Why This Director?: Loved Baker’s Wife, so might as well get around to his most famous body of work.
My Last Experience Was…: The Baker’s Wife.
What Did I Watch: The whole trilogy of Marius, Fanny, and Cesar.
Where Does He Fit: Poor Marcel Pagnol made the poor decision to comment on film as a medium, saying it was mostly good for filmed theatre, and the Cahiers critics ravaged his reputations. One has to wonder what led him to make such a comment, as Marius is plenty cinematic even as it owes a heavy debt to the nature of literature in how these characters and their lives intersect and go in and out over the years. The primary film focuses on a man who loves the sea and wants to leave the port town Marseille for a trip on a boat, while Fanny is in love with him and his son Cesar tries to balance them both. A long, epic saga of mutual love that nevertheless becomes deeply complicated thanks to the fact that being a sailor’s wife is a thankless task and there is another proposal to come, we nevertheless come to deeply understand these characters over the course of the two hours, no matter how much nonsense they blabber (just like in The Baker’s Wife…supposedly. Damn those missing subtitles). Despite the tragic lack of acclaim, they have recently been restored, so start from here and work your way through the rest of the saga.
The follow up obviously focuses on Fanny, and while you could easily watch it on its own, it goes with the aftermath of Marcel’s decision to leave and sail the seas, with Fanny marrying the man she previously rejected anyway and getting pregnant as a result. Marius then returns, and the romance becomes tragic once again even if there’s still all the humor you would come to expect. I think I preferred Marius for its setting the stage, whereas this movie is more of an enrichment, but what gets added to the tapestry is so beautifully sad that I’m frankly amazed that the final entry was able to make everything all right again, not to mention the consistent style even with Pagnol having different co-directors for the first two entries before going solo for the finale. In some ways, this feels like the Before Trilogy of 1930s France, but with bigger hams in front of the camera and a sensibility that grows chillier and then warmer as opposed to the other way around. Linklater has to be a fan, right?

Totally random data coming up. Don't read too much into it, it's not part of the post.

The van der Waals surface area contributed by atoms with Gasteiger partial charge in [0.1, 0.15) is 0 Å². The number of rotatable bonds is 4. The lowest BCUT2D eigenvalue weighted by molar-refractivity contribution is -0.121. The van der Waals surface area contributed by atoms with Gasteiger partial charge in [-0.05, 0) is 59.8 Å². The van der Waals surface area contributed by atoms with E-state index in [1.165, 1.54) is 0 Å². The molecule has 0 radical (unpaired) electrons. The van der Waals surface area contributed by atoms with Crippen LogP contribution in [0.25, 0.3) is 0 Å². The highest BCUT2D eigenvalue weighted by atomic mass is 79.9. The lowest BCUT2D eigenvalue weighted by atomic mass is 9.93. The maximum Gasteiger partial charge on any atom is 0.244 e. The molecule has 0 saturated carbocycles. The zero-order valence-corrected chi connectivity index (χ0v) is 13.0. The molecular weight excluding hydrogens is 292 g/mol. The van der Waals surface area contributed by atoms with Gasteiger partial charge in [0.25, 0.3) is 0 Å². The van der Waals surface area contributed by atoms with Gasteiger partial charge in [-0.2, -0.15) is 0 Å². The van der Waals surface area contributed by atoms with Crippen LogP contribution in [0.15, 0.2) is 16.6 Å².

Cesar being longer than the other two films in the trilogy by about twenty minutes is totally unncessary, especially when the story of the family sort of coming together again and figuring things out once Fanny’s new husband dies is a fairly slight one, all things considered. Still, it’s nice to spend some time with these characters, and the character details are pitch perfect yet again, with the years that have gone by bringing something new in them to the forefront. The confession scene at the beginning is particularly sad and thoughtful, a sense of loss and what could have been if the situation wasn’t so messed up, with Cesar himself taking control until the problems get rectified. Marius’ redemption when they finally come together is particularly poignant.
Most Valuable Asset: Epic scope of small towns.
Most Excited For: A viewing of The Baker’s Wife with decent subtitles, CRITERION.
Coming Up Next: John Stahl, Sirk’s pre-evolution. (Fassbinder and Haynes are the final evo and the Mega Evo respectively.)